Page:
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# 17.7: Second Order Linear Equations II

• • Contributed by David Guichard
• Professor (Mathematics) at Whitman College
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The method of the last section works only when the function $$f(t)$$ in $$a\ddot y+b\dot y+cy=f(t)$$ has a particularly nice form, namely, when the derivatives of $$f$$ look much like $$f$$ itself. In other cases we can try variation of parameters as we did in the first order case.

Since as before $$a\not=0$$, we can always divide by $$a$$ to make the coefficient of $$\ddot y$$ equal to 1. Thus, to simplify the discussion, we assume $$a=1$$. We know that the differential equation $$\ddot y+b\dot y+cy=0$$ has a general solution $$Ay_1+By_2$$. As before, we guess a particular solution to $$\ddot y+b\dot y+cy=f(t)$$; this time we use the guess $$y=u(t)y_1+v(t)y_2$$. Compute the derivatives:

\eqalign{ \dot y&=\dot uy_1+u\dot y_1+\dot vy_2+v\dot y_2\cr \ddot y&=\ddot uy_1+\dot u\dot y_1+\dot u\dot y_1+u\ddot y_1+\ddot vy_2+\dot v\dot y_2+\dot v\dot y_2+v\ddot y_2.\cr}

Now substituting:

\eqalign{ \ddot y+b\dot y+cy&= \ddot uy_1+\dot u\dot y_1+\dot u\dot y_1+u\ddot y_1+\ddot vy_2+\dot v\dot y_2+\dot v\dot y_2+v\ddot y_2\cr &\qquad + b\dot uy_1+bu\dot y_1+b\dot vy_2+bv\dot y_2+cuy_1+cvy_2\cr &=(u\ddot y_1+bu\dot y_1+cuy_1)+(v\ddot y_2+bv\dot y_2+cvy_2)\cr &\qquad + b(\dot uy_1+\dot vy_2) + (\ddot uy_1+\dot u\dot y_1+\ddot vy_2+\dot v\dot y_2)+ (\dot u\dot y_1+\dot v\dot y_2)\cr &=0+0+ b(\dot uy_1+\dot vy_2) + (\ddot uy_1+\dot u\dot y_1+\ddot vy_2+\dot v\dot y_2)+ (\dot u\dot y_1+\dot v\dot y_2).\cr }

The first two terms in parentheses are zero because $$y_1$$ and $$y_2$$ are solutions to the associated homogeneous equation. Now we engage in some wishful thinking. If $$\dot uy_1+\dot vy_2=0$$ then also

$\ddot uy_1+\dot u\dot y_1+\ddot vy_2+\dot v\dot y_2=0,$

by taking derivatives of both sides. This reduces the entire expression to $$\dot u\dot y_1+\dot v\dot y_2$$. We want this to be $$f(t)$$, that is, we need $$\dot u\dot y_1+\dot v\dot y_2=f(t)$$. So we would very much like these equations to be true:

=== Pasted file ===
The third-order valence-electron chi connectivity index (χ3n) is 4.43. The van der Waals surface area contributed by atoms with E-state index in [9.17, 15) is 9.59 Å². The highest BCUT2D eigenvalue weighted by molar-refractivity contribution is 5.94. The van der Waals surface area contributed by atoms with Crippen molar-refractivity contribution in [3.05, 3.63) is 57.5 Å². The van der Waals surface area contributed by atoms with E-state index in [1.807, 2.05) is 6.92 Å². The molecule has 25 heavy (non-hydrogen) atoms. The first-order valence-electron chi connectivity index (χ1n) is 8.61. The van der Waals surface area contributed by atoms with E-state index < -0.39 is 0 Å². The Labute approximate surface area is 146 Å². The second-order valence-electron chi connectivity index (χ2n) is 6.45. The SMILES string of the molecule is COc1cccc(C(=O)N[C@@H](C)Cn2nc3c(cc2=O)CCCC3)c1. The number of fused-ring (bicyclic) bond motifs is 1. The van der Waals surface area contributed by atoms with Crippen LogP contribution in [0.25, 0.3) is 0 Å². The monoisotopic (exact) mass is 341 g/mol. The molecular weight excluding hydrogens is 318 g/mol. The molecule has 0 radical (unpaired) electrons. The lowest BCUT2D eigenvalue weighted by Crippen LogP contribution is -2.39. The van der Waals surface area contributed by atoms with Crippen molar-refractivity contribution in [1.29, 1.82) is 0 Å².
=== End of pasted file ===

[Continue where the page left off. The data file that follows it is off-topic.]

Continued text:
\eqalign{ \dot uy_1+\dot vy_2&=0\cr \dot u\dot y_1+\dot v\dot y_2&=f(t).\cr}

This is a system of two equations in the two unknowns $$\dot u$$ and $$\dot v$$, so we can solve as usual to get $$\dot u=g(t)$$ and $$\dot v=h(t)$$.

Then we can find $$u$$ and $$v$$ by computing antiderivatives. This is of course the sticking point in the whole plan, since the antiderivatives may be impossible to find. Nevertheless, this sometimes works out and is worth a try.

Example $$\PageIndex{1}$$

Consider the equation $$\ddot y-5\dot y+6y=\sin t$$.

Solution

We can solve this by the method of undetermined coefficients, but we will use variation of parameters. The solution to the homogeneous equation is $$Ae^{2t}+Be^{3t}$$, so the simultaneous equations to be solved are

\eqalign{ \dot ue^{2t}+\dot ve^{3t}&=0\cr 2\dot ue^{2t}+3\dot ve^{3t}&=\sin t.\cr}

If we multiply the first equation by 2 and subtract it from the second equation we get

\eqalign{ \dot ve^{3t}&=\sin t\cr \dot v&=e^{-3t}\sin t\cr v&=-{1\over 10}(3\sin t+\cos t)e^{-3t},\cr}

using integration by parts. Then from the first equation:

\eqalign{ \dot u&=-e^{-2t}\dot ve^{3t}=-e^{-2t}e^{-3t}\sin(t)e^{3t}=-e^{-2t}\sin t\cr u&={1\over 5}(2\sin t+\cos t)e^{-2t}.\cr}

Now the particular solution we seek is

\eqalign{ ue^{2t}+ve^{3t}&={1\over 5}(2\sin t+\cos t)e^{-2t}e^{2t} -{1\over 10}(3\sin t+\cos t)e^{-3t}e^{3t}\cr &={1\over 5}(2\sin t+\cos t)-{1\over 10}(3\sin t+\cos t)\cr &={1\over 10}(\sin t+\cos t),\cr}

and the solution to the differential equation is

$Ae^{2t}+Be^{3t}+(\sin t+\cos t)/10.$

For comparison (and practice) you might want to solve this using the method of undetermined coefficients.

Example $$\PageIndex{2}$$:

The differential equation $$\ddot y-5\dot y+6y=e^t\sin t$$ can be solved using the method of undetermined coefficients, though we have not seen any examples of such a solution.

Solution

Again, we will solve it by variation of parameters. The equations to be solved are

\eqalign{ \dot ue^{2t}+\dot ve^{3t}&=0\cr 2\dot ue^{2t}+3\dot ve^{3t}&=e^t\sin t.\cr}

If we multiply the first equation by 2 and subtract it from the second equation we get

\eqalign{ \dot ve^{3t}&=e^t\sin t\cr \dot v&=e^{-3t}e^t\sin t=e^{-2t}\sin t\cr v&=-{1\over 5}(2\sin t+\cos t)e^{-2t}.\cr}

Then substituting we get

\eqalign{ \dot u&=-e^{-2t}\dot ve^{3t}=-e^{-2t}e^{-2t}\sin(t)e^{3t}=-e^{-t}\sin t\cr u&={1\over 2}(\sin t+\cos t)e^{-t}.\cr}

The particular solution is

\eqalign{ ue^{2t}+ve^{3t}&={1\over 2}(\sin t+\cos t)e^{-t}e^{2t} -{1\over 5}(2\sin t+\cos t)e^{-2t}e^{3t}\cr &={1\over 2}(\sin t+\cos t)e^t-{1\over 5}(2\sin t+\cos t)e^t\cr &={1\over 10}(\sin t+3\cos t)e^t,\cr}

and the solution to the differential equation is

$Ae^{2t}+Be^{3t}+e^t(\sin t+3\cos t)/10.$

Example $$\PageIndex{3}$$:

The differential equation $$\ddot y -2\dot y+y=e^t/t^2$$ is not of the form amenable to the method of undetermined coefficients. The solution to the homogeneous equation is $$Ae^t+Bte^t$$ and so the simultaneous equations are

\eqalign{ \dot ue^{t}+\dot vte^{t}&=0\cr \dot ue^{t}+\dot vte^{t}+\dot ve^t&={e^t\over t^2}.\cr}

Subtracting the equations gives

\eqalign{ \dot ve^{t}&={e^t\over t^2}\cr \dot v&={1\over t^2}\cr v&=-{1\over t}.\cr}

Then substituting we get

\eqalign{ \dot ue^t&=-\dot vte^t=-{1\over t^2}te^t\cr \dot u&=-{1\over t}\cr u&=-\ln t.\cr}

The solution is $$Ae^t+Bte^t-e^t\ln t-e^t$$.

## Contributors

• Integrated by Justin Marshall.